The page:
President Barack Obama appears to have accomplished the impossible on Tuesday — he got middle- and high-school students excited about the start of school.
On Tuesday afternoon, President Obama delivered his second annual “Back-to-School Speech” at Julia R. Masterman Laboratory and Demonstration School, at 17th and Spring Garden streets. The school for children from fifth through 12th grades is frequently recognized as a National Blue Ribbon School of Excellence.
In his speech, Obama explained to students in the auditorium and across the nation the importance of their studies. Education is “about giving each and every one of us a chance to fulfill our promise and to be the best version of ourselves we can be,” he said.
He told students that the way for them to reach their full potentials is through hard work.
“One of the things I’ve discovered is excelling — whether it’s in school or in life — isn’t mainly about being smarter than everybody else ... It’s about working harder than everybody else,” he said.
Obama’s speech highlighted the merits of hard work and perseverance and the opportunities that these traits will afford individuals. “So long as you’re willing to stay focused on your education, there is not a single thing that any of you cannot accomplish,” he said.
Obama’s words rang true with Masterman students.
Landis Hennessy, a seventh grader at Masterman, explained that his successes reflect Obama’s statements. “If you work hard you can do things,” he said. “I worked hard to get into Masterman, and now I am here.”
But there are some people who question whether Masterman students are in need of inspiration from the President.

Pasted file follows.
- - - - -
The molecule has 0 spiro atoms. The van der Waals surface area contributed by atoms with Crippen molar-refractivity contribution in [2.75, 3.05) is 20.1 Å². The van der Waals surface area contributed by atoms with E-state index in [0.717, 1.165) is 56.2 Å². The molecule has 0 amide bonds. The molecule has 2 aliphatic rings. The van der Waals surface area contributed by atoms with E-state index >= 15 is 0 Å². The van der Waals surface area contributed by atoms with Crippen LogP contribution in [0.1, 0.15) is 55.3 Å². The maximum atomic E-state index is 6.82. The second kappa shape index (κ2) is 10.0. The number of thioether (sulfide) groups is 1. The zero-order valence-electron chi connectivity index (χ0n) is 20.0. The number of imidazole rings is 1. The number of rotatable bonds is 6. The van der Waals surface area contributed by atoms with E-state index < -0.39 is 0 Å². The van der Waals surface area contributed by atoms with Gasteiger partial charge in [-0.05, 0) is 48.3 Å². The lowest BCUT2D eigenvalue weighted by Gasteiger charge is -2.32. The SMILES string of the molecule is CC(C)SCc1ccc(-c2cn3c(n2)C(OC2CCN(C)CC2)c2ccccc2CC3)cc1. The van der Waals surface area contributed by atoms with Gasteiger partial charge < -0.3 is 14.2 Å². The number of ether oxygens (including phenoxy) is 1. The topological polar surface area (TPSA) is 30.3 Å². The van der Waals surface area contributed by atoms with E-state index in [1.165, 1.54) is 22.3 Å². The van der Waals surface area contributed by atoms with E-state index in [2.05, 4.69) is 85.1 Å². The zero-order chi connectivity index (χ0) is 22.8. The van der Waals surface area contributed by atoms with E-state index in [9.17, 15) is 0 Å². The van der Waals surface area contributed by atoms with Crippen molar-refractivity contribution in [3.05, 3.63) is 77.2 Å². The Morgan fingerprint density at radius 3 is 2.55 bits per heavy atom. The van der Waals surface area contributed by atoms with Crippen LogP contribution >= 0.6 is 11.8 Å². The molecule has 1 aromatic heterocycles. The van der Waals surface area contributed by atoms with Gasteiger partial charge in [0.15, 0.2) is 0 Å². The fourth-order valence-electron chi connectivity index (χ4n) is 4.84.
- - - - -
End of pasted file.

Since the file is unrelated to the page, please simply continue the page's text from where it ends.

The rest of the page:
Dina Portnoy, a professor in Penn’s Graduate School of Education with 27 years of experience in Philadelphia public schools, was “disappointed” that Obama chose to deliver his speech at the magnet school.
“Masterman is not the problem in education today,” she said. Portnoy, a director of Teach For America, explained that many Masterman students “feel successful, like they can pursue their dreams. There are kids in other schools that don’t.”
NancyLee Bergey, associate director for teacher education at GSE, agreed that there are schools whose students may need to see the president more than Masterman students do. However, she emphasized the necessity of acknowledging the successes of Blue Ribbon schools.
Cecelia Merritt, an assistant principal at South Philadelphia High School, did not believe that Obama’s choice of school was problematic. She explained that her students were not concerned with the location so much as the content of Obama’s message.
“[Students] will react positively to the speech, just as we all respond positively to praise and encouragement,” she said, adding that students who saw the speech broadcast on television can benefit as much as those who saw it live.
Bergey believes the anecdote Obama told about a 12-year-old girl from Georgia represents the direction in which American education should go. The girl, Tamerria Robinson, wrote to the President and told him, “I try to achieve my dreams and help others do the same. That is how the world should work.”
Bergey stressed that the message should apply equally to Penn students.
“Tamerria was working hard to meet her goals and helping others to achieve their goals. This is an important message for Masterman students — and for Penn students,” Bergey said.
Obama will be back in Philadelphia next Monday for a campaign fundraiser for Democratic Senate candidate Joe Sestak.
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